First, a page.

Very good. I think your translation is an excellent translation of the Kojiki phrase. At the risk of enormous thread drift, I need to explain.
The name is the first part of the name of a deity who came into being when two major deities, Amaterasu and Susanoo, had an amazing competition (considered incest by some 'wicked' Confucian scholars, because they were brother and sister and yet bore children, but argued by the Shintoists to be pure, because they were standing on opposite sides of a river).
In the competition, Amaterasu asked for Susanoo's sword (the famous sword that was ten hands long) and broke the sword into three pieces, rinsed the pieces in a well, shaking them (like furitama) then chewed the pieces and spat them out. Three deities were created from the spittle (three female deities thought to be Susanoo's children).
Susanoo them did precisely the same with the magatama beads that Amaterasu wore in the long coils of her hair (the left coil). In this case the deity born from his spittle was Masakatsu agatsu katsu hayabi. But then Susanoo took the beads adorning other parts of her hair and body, spat them out and so produced four more (male) deities. These male deities were thought to be her children, but acres of argument have since been devoted to the issue of whether the sex of the children mattered.
Masakatsu agatsu katsu hayabi is clearly associated with Susanoo, because the latter then went into a sort of victory rage. Extraordinary things happened next. He committed eight 'heavenly sins':
1. He broke down the ridges between Amaterasu's rice paddies.
2. He covered up the ditches.
3. He opened the irrigation sluices.
4. He double planted.
5. He set up stakes.
6. He skinned a horse alive
7. He skinned the horse backwards. (And dropped it through the roof of Amaterasu's weaving hall, causing the death of the weaving maiden. The cause of death was the striking of her genitals against the weaving shuttle.)
8. He defecated and spread his faeces around the harvest festival hall.
All this led to Amaterasu's famous withdrawal into the cave.
However, masakatgsu agatsu katsu hayabi is only the first part of the deity's name The second part, which O Sensei conveniently forgot about, is Ame-no-oshi-ho-mimi-no-mikoto. This is the name of a rice deity, something like, Great Heavenly Deity who Rules the Rice Ears.
Actually, masakatsu agatsu katsu hayabi was something of a wimp. He was supposed to go down from heaven and rule the Central Lands of the Reed Plains (= Japan), but as he was preparing to descend, he suddenly fathered a child by another deity and this child took his place.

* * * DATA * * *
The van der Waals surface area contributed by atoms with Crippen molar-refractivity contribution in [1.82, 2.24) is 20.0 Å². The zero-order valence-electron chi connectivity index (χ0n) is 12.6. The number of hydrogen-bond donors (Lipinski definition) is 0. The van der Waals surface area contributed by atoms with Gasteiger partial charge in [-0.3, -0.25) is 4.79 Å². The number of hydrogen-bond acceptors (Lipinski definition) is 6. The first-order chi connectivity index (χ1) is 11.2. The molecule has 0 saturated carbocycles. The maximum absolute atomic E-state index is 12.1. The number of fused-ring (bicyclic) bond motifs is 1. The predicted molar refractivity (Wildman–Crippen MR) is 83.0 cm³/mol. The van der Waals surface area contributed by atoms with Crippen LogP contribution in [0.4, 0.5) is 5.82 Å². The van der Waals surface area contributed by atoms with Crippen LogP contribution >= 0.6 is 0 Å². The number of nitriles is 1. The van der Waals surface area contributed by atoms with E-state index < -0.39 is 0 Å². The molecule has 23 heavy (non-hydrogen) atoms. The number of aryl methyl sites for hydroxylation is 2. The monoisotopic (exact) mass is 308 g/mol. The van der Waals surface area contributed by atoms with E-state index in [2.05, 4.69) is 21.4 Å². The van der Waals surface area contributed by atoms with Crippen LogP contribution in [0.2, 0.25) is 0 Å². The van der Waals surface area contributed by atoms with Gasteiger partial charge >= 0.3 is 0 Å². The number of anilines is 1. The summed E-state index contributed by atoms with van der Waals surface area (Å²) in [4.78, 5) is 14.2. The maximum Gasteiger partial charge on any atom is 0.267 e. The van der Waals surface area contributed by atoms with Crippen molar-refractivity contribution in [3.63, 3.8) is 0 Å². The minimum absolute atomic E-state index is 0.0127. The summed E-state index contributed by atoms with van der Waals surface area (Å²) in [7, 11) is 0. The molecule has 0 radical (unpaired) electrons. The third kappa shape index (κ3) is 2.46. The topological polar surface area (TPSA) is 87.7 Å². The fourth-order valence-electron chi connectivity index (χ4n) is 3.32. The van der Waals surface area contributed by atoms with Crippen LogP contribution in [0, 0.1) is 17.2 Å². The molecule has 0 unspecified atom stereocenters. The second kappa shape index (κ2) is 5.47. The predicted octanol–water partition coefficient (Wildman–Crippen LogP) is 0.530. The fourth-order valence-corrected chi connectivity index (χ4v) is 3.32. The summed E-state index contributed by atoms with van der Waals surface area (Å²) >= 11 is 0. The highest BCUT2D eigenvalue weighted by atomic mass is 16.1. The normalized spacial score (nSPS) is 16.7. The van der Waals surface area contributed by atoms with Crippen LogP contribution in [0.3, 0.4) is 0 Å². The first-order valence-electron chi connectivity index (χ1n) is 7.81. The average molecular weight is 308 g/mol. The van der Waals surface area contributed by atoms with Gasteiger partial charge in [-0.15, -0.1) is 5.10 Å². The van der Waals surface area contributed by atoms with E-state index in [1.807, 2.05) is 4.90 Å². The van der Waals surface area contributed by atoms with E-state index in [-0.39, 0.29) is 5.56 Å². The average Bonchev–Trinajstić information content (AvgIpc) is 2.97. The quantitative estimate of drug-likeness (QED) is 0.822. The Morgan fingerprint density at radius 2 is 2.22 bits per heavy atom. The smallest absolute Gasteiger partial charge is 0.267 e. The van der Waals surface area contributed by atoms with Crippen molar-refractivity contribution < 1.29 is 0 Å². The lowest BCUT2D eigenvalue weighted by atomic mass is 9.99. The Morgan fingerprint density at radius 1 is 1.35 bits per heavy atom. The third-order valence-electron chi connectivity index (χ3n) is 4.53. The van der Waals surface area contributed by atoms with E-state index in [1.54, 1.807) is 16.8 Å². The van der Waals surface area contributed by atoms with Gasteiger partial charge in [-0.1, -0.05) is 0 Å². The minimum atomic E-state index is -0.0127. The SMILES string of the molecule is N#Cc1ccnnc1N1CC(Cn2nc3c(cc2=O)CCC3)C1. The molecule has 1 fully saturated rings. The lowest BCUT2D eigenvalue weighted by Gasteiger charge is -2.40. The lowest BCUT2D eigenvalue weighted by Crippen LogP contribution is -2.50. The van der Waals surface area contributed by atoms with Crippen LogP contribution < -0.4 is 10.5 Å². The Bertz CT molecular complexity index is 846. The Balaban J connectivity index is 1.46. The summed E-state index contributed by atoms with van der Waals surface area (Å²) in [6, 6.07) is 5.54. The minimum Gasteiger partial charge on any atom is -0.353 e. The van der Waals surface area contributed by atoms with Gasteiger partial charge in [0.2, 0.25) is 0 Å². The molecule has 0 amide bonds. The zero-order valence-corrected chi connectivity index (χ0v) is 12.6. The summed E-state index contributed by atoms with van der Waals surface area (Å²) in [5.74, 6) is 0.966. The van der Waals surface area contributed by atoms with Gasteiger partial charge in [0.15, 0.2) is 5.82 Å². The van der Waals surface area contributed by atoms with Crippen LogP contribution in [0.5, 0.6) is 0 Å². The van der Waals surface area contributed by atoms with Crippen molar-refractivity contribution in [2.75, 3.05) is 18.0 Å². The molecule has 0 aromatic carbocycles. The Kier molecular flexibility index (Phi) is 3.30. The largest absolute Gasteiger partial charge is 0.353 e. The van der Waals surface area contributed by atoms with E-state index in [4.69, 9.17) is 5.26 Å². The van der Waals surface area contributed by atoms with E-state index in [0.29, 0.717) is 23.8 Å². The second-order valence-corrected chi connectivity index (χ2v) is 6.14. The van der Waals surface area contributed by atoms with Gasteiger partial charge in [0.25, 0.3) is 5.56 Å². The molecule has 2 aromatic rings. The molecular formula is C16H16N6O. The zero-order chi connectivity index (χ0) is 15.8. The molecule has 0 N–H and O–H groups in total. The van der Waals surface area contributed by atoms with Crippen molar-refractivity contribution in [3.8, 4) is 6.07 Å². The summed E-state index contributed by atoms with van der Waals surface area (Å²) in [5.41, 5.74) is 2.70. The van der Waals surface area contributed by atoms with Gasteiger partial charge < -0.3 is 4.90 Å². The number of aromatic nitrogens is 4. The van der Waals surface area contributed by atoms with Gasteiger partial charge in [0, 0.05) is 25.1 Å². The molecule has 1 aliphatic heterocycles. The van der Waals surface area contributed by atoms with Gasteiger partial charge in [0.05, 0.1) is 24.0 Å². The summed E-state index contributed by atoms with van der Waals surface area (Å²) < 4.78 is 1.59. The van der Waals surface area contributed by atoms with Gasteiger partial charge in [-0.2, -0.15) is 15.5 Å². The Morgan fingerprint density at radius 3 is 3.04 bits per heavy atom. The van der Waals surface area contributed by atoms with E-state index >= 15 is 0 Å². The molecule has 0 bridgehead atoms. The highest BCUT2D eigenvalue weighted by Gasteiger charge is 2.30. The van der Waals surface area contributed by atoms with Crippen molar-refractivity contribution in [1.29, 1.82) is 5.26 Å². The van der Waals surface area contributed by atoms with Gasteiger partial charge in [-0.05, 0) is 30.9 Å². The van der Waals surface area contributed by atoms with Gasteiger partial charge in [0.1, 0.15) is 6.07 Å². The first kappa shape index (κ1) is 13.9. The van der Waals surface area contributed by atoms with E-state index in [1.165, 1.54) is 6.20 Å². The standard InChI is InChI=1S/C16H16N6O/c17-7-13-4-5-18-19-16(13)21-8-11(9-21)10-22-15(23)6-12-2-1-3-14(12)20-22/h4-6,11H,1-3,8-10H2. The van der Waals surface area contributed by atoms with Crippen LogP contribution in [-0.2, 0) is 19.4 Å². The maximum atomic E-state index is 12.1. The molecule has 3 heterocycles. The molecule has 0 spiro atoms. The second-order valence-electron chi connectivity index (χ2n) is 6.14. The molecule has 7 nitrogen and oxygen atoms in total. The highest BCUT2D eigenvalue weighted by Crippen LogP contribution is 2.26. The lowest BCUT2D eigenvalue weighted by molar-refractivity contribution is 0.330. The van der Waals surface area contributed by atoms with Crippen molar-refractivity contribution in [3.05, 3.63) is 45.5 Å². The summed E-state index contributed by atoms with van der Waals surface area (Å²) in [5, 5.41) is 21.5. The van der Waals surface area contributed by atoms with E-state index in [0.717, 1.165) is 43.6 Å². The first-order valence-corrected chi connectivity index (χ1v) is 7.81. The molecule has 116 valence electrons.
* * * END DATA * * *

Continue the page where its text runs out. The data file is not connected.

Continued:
- Peter Goldsbury
I moved this over to the Spiritual Thread so that I could continue the discussion without it being considered "drift".
This description points out just how difficult to understand what the Founder meant when he used used his various terms like "katsu hayabi
" and "masakatsu agatsu
First, there is the fairly incomprehensible mythology of the Kojiki in the first place. What of each of these characteristics possessed by this God mean? What is their spiritual significance? You see a set of incomprehensible actions, not at all admirable to our minds, by a deity which has all sorts of layers of attributes given to him in the Shinto religion. Scholars have spent quite a bit of effort trying to work these things out.
Then you have O-Sensei's interpretation of these things. In some cases we can go to the Omoto Religion for these answers. Deguchi had his own take on these things and O-Sensei, as an Omotokyo believer, incorporated them into his own world view.
Finally, the Founder himself, through his own insights derived from his personal training arrived at his own interpretations and used these in his teaching, thus making any linear direct association with the origin myths in the Kojiki and the manner in which the Founder used the terms in his instruction difficult if not impossible.
I know that many have the belief that modern Aikido became more removed from that of the Founder under his son, Kisshomaru Ueshiba. I am increasingly coming to the point of view that this isn't the case. I think that O-Sensei's son was in a unique position to understand his father's intentions, if not his rather obscure justifications for his beliefs. I have been reading the Secret Teachings of Aikido (terrible title)… Whereas this work is a translation from the Japanese by John Stevens of previously published material in Japanese (hence, not very secret at all), Peter Goldsbury was kind enough to make me aware that the Japanese text had been highly edited by O-Sensei's son. So as an example of O-Sensei's word, as my own teacher, Saotome Sensei, might have heard it in class. The work isn't very useful.
Peter suggested that I revisit the Take Musu Aiki material (which is available on the Aikido Journal site) which much more accurately reflects the exact words of the Founder (translation issues notwithstanding). I've been doing so and it has helped me reach my current understanding of the role K. Ueshiba has played in making Aikido an art that has spread world wide and affected so many people on a deep level.
The Take Musu Aiki material is virtually incomprehensible. I can only imagine a bunch of young deshi, just out of bed at dawn, on the mat with this old man talking like this. No wonder they mostly gave up on trying to get it and focused on technique. That stuff would have put me back to sleep in ten seconds. So I began to compare what meaning I could derive from the Take Musu Aiki material with what I was reading in the Secret Teachings of Aikido.